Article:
Court ruling on Ala. immigration law could protect religious ministry

Archbishop Thomas J. Rodi
Archbishop Thomas J. Rodi


A federal judge approved key parts of a new Alabama law targeting illegal immigrants, but also temporarily blocked some measures. The blocked provisions include one that religious leaders said would affect their ministry and pastoral care to the undocumented.

U.S. District Judge Sharon Blackburn on Sept. 28 said the U.S. Constitution allowed Alabama’s new requirements to report the immigration status of juvenile students in public schools and requirements that police verify the immigration status of those they suspect to be in the country illegally.
She temporarily blocked measures which made it a crime for an illegal immigrant to solicit work and criminalized the transport or harboring of an illegal immigrant, the Associated Press reports. She also temporarily blocked a provision to allow discrimination lawsuits against companies that dismiss legal workers while hiring illegal immigrants and a provision to forbid business from taking tax deductions for wages paid to workers in the country illegally.

The measures will be blocked until the judge issues a final ruling.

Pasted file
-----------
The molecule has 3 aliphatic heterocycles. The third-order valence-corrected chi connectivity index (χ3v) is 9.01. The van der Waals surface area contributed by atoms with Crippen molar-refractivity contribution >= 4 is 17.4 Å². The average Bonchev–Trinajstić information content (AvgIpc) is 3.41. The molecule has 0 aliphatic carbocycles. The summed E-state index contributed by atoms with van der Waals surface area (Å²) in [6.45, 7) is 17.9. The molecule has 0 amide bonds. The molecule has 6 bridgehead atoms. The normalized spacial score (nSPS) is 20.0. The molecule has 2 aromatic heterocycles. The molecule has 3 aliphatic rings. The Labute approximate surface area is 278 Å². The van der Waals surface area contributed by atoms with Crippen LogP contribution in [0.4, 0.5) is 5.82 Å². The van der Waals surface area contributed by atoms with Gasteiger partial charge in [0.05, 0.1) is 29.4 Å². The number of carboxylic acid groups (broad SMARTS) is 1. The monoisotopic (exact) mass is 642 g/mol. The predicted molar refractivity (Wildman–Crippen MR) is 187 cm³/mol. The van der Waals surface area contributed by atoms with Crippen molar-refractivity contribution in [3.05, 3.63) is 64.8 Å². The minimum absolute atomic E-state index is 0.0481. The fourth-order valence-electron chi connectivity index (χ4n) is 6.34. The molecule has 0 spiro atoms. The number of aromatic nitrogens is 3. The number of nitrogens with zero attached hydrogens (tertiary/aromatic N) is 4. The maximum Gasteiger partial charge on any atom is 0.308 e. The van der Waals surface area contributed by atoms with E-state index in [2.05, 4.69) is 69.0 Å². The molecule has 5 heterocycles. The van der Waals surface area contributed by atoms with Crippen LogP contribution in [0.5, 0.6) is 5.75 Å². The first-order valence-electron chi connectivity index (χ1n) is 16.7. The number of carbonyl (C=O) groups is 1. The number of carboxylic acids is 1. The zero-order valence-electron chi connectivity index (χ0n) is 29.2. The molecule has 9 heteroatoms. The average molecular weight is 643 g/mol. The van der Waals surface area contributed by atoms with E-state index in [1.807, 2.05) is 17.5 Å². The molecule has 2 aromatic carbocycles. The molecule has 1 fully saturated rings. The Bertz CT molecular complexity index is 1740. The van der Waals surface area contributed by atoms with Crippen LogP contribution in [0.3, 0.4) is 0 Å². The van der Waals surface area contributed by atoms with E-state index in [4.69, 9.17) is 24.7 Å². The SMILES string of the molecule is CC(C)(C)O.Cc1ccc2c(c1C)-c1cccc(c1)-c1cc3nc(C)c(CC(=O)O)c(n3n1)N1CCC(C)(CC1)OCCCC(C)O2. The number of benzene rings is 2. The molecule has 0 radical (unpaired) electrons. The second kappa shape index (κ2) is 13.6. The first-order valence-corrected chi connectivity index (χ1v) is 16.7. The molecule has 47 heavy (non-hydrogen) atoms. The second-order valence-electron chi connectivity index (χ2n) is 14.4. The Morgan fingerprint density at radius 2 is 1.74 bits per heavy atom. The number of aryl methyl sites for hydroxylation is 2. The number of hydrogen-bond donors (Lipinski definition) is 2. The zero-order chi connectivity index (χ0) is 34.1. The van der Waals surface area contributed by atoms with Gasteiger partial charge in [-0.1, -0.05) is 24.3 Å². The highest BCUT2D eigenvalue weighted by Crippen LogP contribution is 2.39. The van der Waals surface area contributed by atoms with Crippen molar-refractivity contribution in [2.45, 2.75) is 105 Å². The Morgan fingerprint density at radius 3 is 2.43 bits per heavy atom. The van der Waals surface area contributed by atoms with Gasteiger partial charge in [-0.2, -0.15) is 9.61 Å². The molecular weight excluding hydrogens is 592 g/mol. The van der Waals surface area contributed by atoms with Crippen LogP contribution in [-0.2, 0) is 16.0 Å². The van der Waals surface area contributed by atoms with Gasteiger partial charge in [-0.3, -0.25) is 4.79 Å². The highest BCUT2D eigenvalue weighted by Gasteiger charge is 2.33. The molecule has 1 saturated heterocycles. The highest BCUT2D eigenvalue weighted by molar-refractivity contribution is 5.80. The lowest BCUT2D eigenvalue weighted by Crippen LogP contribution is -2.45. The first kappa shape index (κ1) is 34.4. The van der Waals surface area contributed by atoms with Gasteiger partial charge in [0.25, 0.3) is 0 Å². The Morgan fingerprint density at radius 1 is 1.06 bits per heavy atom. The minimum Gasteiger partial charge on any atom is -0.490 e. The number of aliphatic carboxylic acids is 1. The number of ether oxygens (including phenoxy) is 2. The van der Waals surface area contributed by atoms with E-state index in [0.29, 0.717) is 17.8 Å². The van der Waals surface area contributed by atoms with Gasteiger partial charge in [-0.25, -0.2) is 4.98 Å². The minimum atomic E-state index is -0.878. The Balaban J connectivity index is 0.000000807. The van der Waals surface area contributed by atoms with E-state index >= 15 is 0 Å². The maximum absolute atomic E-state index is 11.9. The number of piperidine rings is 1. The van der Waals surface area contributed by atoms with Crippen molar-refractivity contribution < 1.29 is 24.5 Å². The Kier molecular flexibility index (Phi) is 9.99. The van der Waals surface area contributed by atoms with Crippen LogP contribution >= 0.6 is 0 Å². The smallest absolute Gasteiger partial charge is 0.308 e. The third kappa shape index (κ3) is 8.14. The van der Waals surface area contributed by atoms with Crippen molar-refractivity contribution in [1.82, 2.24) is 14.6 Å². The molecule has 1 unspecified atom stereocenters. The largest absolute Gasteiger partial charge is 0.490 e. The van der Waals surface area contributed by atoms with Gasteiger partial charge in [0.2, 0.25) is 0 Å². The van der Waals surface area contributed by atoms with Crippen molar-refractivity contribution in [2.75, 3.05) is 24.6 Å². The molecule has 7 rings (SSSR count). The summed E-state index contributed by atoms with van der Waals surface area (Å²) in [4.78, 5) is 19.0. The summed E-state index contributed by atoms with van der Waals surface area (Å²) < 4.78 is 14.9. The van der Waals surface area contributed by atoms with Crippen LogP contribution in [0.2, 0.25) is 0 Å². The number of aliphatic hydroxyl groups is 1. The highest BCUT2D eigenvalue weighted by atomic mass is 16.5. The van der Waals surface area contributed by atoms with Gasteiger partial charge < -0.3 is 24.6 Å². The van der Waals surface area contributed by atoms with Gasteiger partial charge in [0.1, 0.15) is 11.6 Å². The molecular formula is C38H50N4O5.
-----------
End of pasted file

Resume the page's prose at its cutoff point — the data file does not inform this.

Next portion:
Both supporters and critics say the Alabama law is the nation’s toughest.

The U.S. Department of Justice said the state law encroaches on the federal government’s duty to enforce basic immigration law. Other opponents argued that it violated basic rights to free speech and travel. Its provision on verifying the citizenship of public school students could decrease enrollment and increase immigrants’ fears, critics say.

Archbishop Thomas J. Rodi of Mobile has joined several Protestant denominations in opposition to the law. They said it threatens the Catholic Church’s ministry to undocumented immigrants and makes it illegal for a Catholic priest to baptize undocumented immigrants, hear their confessions or preach the Gospel to them.

In an Aug. 1 letter to his diocese’s Catholics, Archbishop Rodi said the law makes it illegal to encourage undocumented immigrants to come to Mass or to give them a ride to Mass. He predicted its provisions would affect St. Vincent de Paul chapters and Catholic social services, criminalizing those who give a disabled person a ride to the doctor or give emergency food, clothing or financial assistance.

“This law,” the archbishop said, “attacks our very understanding of what it means to be a Christian.”

Speaking on behalf of the U.S. bishops’ migration committee, Archbishop José H. Gomez of Los Angeles backed Archbishop Rodi. He said the Catholic Church’s mandate is to provide for “the pastoral and social care of all God’s children.”

“Government should not infringe upon that duty, as America’s founding fathers made clear in the U.S. Constitution,” he said on Sept. 8.

Over the past decade, Alabama’s Hispanic population has grown by 145 percent.

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